ST. CROIX — Senator Kenneth Gittens on Thursday said he was appreciative of his colleagues who supported court and election unification legislation that he brought forward. The measures, approved by the full body on Wednesday during a session at the Earl B. Ottley Legislative Hall in St. Thomas, will change the dynamics of the agencies they affect and the overall community for the better, Mr. Gittens contends.
Bill No. 31-0255 seeks to unify the administration of the Supreme Court and the Superior Court. Mr. Gittens said he was grateful for the support, with 10 out of 15 of his colleagues voting in favor of the measure. Senators Myron Jackson, Janette Millin Young, Positive Nelson, Clifford Graham and Almando Liburd voted against it.
“This is a bill that has been in the works for some time, I think we have finally ironed out most of the kinks that had been bringing concern to some senators. When we look across the nation we see the judiciary branch of government with one head and a defined structure. For us to be any different only sets the stage for conflicts in the future,” Mr. Gittens said.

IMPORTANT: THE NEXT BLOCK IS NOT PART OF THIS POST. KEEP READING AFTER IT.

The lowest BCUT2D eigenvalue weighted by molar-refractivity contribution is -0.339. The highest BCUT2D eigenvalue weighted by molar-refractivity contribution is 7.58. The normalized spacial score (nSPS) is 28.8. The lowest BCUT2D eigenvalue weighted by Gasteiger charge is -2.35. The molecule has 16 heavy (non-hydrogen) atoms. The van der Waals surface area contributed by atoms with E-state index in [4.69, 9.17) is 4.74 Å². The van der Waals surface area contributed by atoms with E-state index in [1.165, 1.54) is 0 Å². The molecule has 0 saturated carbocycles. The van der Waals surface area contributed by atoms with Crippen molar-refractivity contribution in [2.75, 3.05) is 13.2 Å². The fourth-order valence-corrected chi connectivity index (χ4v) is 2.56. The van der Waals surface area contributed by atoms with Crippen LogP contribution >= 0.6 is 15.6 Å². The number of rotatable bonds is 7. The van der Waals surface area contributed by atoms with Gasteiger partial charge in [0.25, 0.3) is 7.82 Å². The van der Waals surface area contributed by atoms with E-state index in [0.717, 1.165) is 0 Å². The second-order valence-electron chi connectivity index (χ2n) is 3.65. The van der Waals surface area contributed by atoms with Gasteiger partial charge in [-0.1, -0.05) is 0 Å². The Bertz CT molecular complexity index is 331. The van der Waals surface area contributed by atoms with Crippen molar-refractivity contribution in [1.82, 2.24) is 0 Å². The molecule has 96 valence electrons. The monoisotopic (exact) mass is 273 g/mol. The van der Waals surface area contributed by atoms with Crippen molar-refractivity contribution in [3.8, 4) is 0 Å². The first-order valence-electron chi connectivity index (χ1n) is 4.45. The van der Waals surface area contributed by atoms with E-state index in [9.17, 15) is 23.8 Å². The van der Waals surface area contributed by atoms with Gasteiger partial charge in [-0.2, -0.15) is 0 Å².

The second-term Democrat also expressed thanks to his colleagues who supported Bill No. 31-0367 with their vote, as the territory moves toward unifying the Boards of Election into a single board.
“The bill unifies the boards into one 14-member board while I have issued a charge to my colleagues to bring an amendment post haste that would change the numerical makeup of the board. Some of my colleagues are concerned about the number of members on the board, saying that 14 members would cause a problem in the event of a tie vote, so as soon as an amendment comes that addresses that or one that just reduces the number for the sake of futility, we will take action,” Mr. Gittens said.
As it stands now, the Joint Boards of Election is comprised of members of the St. Croix and St. Thomas-St. John boards. Mr. Gittens initial goal of limiting the single board to 9 members would see the new board having three elected members from St. Thomas, four from St. Croix, one from St. John and one elected territory-wide — who could be a resident from either district. The new concept will see seven members from the St. Croix district and seven from the St. Thomas-St. John district, with at least two members hailing from St. John.
“I look forward to getting the governor’s approval on these two bills that will certainly bring long soughtafter change for the better,” he concluded.